Due to the rapidly changing situation; all links will be updated frequently.
For up-to-date information on the City's response to COVID-19, health and safety, employment resources, medical, food, rent, financial or other assistance, visit: nyc.gov/coronavirus
You can also call 311 (212-639-9675 for Video Relay Service, or TTY: 212-504-4115) or text "COVID" to 692-692 for updates and information; Text "COVIDESP" to 692-692 for updates in Spanish.
Did you miss the virtual Town Call? Watch Now.
New Indoor & Outdoor Dining Guidelines for Business Operators - Held on 10/20/20
According to our recent economic impact study of New York City's nightlife activity, there are more than 25,000 nightlife establishments across the five boroughs. >Opening a new or operating an existing nightlife venue can be a challenging process, and the Office of Nightlife can help connect nightlife operators with the resources they need to be successful and be good neighbors.
If you are interested in opening a nightlife business in New York City, please visit NYC Small Business Services (SBS), which has helpful information as you prepare to open and operate your business. You can create an account to apply for or renew licenses, track violations, and get information on free courses and workshops.
The following links have detailed guidance on opening food and drink establishments, including registering a business, finding space, zoning and land use, obtaining licenses, and hiring staff:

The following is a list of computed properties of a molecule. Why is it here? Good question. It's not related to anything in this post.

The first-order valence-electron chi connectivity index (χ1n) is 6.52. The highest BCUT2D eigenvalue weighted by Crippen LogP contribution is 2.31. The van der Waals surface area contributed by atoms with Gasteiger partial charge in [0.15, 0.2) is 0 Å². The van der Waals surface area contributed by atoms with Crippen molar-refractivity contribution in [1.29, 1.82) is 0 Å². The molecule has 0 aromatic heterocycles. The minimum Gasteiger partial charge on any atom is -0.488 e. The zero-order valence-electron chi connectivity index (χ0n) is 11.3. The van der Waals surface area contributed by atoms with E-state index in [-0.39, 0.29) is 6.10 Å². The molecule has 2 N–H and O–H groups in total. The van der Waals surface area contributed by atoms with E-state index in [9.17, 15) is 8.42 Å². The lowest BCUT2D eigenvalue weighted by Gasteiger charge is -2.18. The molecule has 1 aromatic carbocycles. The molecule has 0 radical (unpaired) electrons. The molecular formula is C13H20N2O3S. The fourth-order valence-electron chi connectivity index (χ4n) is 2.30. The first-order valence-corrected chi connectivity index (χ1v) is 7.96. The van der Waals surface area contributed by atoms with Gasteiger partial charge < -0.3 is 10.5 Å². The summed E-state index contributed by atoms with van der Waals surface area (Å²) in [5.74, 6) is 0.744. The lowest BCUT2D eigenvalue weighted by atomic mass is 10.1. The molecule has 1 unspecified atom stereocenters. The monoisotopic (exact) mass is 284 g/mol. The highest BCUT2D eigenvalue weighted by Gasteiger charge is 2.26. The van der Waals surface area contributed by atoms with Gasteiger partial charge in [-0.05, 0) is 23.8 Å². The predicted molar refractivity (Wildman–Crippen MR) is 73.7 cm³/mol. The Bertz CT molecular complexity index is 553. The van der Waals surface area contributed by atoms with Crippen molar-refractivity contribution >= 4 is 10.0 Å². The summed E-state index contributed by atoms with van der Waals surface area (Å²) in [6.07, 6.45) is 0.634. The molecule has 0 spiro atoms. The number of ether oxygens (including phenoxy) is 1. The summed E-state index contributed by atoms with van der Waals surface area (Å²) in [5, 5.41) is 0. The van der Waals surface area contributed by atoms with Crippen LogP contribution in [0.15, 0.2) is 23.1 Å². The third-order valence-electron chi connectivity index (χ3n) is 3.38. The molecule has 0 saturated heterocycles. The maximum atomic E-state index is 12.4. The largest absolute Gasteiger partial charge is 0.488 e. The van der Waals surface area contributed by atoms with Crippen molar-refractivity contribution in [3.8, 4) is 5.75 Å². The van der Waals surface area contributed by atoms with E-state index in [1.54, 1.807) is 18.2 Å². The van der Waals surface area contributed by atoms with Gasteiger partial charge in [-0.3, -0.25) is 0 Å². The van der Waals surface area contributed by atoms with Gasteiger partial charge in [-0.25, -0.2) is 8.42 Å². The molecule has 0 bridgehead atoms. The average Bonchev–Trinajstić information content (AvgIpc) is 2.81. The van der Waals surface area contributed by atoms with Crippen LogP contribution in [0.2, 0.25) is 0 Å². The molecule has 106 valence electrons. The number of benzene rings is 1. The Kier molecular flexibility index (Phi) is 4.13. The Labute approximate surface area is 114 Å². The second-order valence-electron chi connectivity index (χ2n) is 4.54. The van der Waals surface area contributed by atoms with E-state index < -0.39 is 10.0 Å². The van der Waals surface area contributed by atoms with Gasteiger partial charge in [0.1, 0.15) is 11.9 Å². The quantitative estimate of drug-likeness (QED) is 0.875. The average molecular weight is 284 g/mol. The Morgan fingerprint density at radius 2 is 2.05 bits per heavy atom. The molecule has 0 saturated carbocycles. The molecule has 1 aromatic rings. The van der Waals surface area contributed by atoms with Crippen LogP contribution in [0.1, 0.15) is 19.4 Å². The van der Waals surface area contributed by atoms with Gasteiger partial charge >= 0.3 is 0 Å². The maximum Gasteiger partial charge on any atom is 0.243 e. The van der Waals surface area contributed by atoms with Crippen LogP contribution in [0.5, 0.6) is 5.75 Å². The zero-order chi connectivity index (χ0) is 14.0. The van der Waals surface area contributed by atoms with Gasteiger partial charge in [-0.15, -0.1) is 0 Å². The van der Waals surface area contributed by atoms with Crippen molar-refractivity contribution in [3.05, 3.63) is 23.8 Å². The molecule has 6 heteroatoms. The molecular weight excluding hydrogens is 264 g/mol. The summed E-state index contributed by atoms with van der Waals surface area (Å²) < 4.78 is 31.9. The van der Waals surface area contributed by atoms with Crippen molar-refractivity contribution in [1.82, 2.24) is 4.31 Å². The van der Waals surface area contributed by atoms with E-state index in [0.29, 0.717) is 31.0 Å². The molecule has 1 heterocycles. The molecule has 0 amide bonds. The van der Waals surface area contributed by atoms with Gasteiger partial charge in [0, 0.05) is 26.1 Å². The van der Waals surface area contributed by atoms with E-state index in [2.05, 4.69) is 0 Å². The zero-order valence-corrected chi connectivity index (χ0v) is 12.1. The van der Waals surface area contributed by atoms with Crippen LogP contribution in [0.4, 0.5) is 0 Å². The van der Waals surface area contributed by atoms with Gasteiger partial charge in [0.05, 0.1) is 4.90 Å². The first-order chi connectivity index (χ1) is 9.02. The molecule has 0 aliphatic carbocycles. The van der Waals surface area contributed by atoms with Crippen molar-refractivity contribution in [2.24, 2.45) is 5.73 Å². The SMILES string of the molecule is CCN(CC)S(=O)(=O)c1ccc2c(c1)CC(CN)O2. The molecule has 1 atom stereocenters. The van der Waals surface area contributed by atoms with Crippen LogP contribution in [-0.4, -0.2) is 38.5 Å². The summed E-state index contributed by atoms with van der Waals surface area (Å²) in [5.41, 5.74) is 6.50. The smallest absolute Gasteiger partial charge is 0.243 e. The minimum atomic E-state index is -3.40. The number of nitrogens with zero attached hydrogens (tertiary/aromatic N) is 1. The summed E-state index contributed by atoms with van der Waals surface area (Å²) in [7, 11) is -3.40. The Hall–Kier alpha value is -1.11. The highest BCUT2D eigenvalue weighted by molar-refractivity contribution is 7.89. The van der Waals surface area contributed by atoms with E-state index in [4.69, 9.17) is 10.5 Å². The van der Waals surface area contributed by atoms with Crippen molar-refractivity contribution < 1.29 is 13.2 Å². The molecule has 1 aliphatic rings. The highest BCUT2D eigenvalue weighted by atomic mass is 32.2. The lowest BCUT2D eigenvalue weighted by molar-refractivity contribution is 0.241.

To open a bar or restaurant in NYC, you need several certificates, permits, and licenses from various City and State agencies. Use the NYC Small Business Services Step-by-Step Wizard to get a customized list of the applicable licenses and permits, as well as additional information that you may need to know.
If your business deals with the importation, manufacture, distribution or sale of alcohol in NY, you need a liquor license. The NY State Liquor Authority issues licenses for selling alcoholic beverages. Input from local communities where applicants intend to operate their businesses is an essential part of the NY State Liquor Authority's licensing process.
New NYC laws about hookah went into effect in 2018. It is now required for all hookah-serving establishments to have a permit, only serve non-tobacco shisha, and display warning signs about the health risks of hookah smoke. After October 22, 2018, no new permit applications will be accepted.
If you have a Non-Tobacco Hookah Establishment permit, see below for additional guidance on how to comply with the law:
Businesses can create a NYC Business Portal Account to apply for or renew licenses, pay for violations or learn to avoid them, identify regulations and incentives, learn what you need to know in order to comply with New York City rules and regulations, and organize and maintain all of your City permits in one place.
NYC Small Business Services (SBS) offers client management, FREE compliance consultations, plan examinations, and inspections on behalf of many City agencies.
The SBS on-site consultation walkthroughs will help you understand common compliance challenges faced by new or operating business owners in New York City. SBS will not issue violations or fines — SBS is available to help you understand the rules, help your business open its doors faster and remain open.
More inspection guidelines:
Find out how to ensure compliance and avoid or reduce fines, fees and penalties associated with common violations by reviewing the NYC Small Business Services (SBS) links below:
Visit the Department of Consumer and Worker Protection (formerly the Department of Consumer Affairs) to learn about your responsibilities in the workplace as an employer as well as labor standards and policies to create a fair workplace.
You may also be interested in: